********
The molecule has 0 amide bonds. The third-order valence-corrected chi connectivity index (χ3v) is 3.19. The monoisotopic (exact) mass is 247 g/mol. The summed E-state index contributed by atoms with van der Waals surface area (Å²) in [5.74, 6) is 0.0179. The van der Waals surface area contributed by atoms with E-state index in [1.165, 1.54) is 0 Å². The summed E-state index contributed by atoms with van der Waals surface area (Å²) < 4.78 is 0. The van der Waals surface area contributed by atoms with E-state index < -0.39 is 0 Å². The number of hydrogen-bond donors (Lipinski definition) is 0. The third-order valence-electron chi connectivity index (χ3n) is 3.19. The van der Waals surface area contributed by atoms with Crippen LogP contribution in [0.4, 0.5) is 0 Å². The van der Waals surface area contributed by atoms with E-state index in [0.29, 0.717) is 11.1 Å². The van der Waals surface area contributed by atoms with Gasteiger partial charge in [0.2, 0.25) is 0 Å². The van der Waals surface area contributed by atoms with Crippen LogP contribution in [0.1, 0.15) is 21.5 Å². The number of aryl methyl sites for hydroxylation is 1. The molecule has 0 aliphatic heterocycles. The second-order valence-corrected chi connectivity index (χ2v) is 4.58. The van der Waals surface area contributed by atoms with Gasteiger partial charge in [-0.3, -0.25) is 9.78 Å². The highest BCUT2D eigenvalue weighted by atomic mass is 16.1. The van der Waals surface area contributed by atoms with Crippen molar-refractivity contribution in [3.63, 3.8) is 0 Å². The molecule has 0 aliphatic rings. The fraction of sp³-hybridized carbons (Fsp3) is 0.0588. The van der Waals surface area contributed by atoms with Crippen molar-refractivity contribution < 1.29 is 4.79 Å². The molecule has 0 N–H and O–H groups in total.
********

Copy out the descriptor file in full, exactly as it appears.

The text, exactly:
The molecule has 0 amide bonds. The third-order valence-corrected chi connectivity index (χ3v) is 3.19. The monoisotopic (exact) mass is 247 g/mol. The summed E-state index contributed by atoms with van der Waals surface area (Å²) in [5.74, 6) is 0.0179. The van der Waals surface area contributed by atoms with E-state index in [1.165, 1.54) is 0 Å². The summed E-state index contributed by atoms with van der Waals surface area (Å²) < 4.78 is 0. The van der Waals surface area contributed by atoms with E-state index < -0.39 is 0 Å². The number of hydrogen-bond donors (Lipinski definition) is 0. The third-order valence-electron chi connectivity index (χ3n) is 3.19. The van der Waals surface area contributed by atoms with Crippen LogP contribution in [0.4, 0.5) is 0 Å². The van der Waals surface area contributed by atoms with E-state index in [0.29, 0.717) is 11.1 Å². The van der Waals surface area contributed by atoms with Gasteiger partial charge in [0.2, 0.25) is 0 Å². The van der Waals surface area contributed by atoms with Crippen LogP contribution in [0.1, 0.15) is 21.5 Å². The number of aryl methyl sites for hydroxylation is 1. The molecule has 0 aliphatic heterocycles. The second-order valence-corrected chi connectivity index (χ2v) is 4.58. The van der Waals surface area contributed by atoms with Gasteiger partial charge in [-0.3, -0.25) is 9.78 Å². The highest BCUT2D eigenvalue weighted by atomic mass is 16.1. The van der Waals surface area contributed by atoms with Crippen molar-refractivity contribution in [3.63, 3.8) is 0 Å². The molecule has 0 aliphatic rings. The fraction of sp³-hybridized carbons (Fsp3) is 0.0588. The van der Waals surface area contributed by atoms with Crippen molar-refractivity contribution < 1.29 is 4.79 Å². The molecule has 0 N–H and O–H groups in total.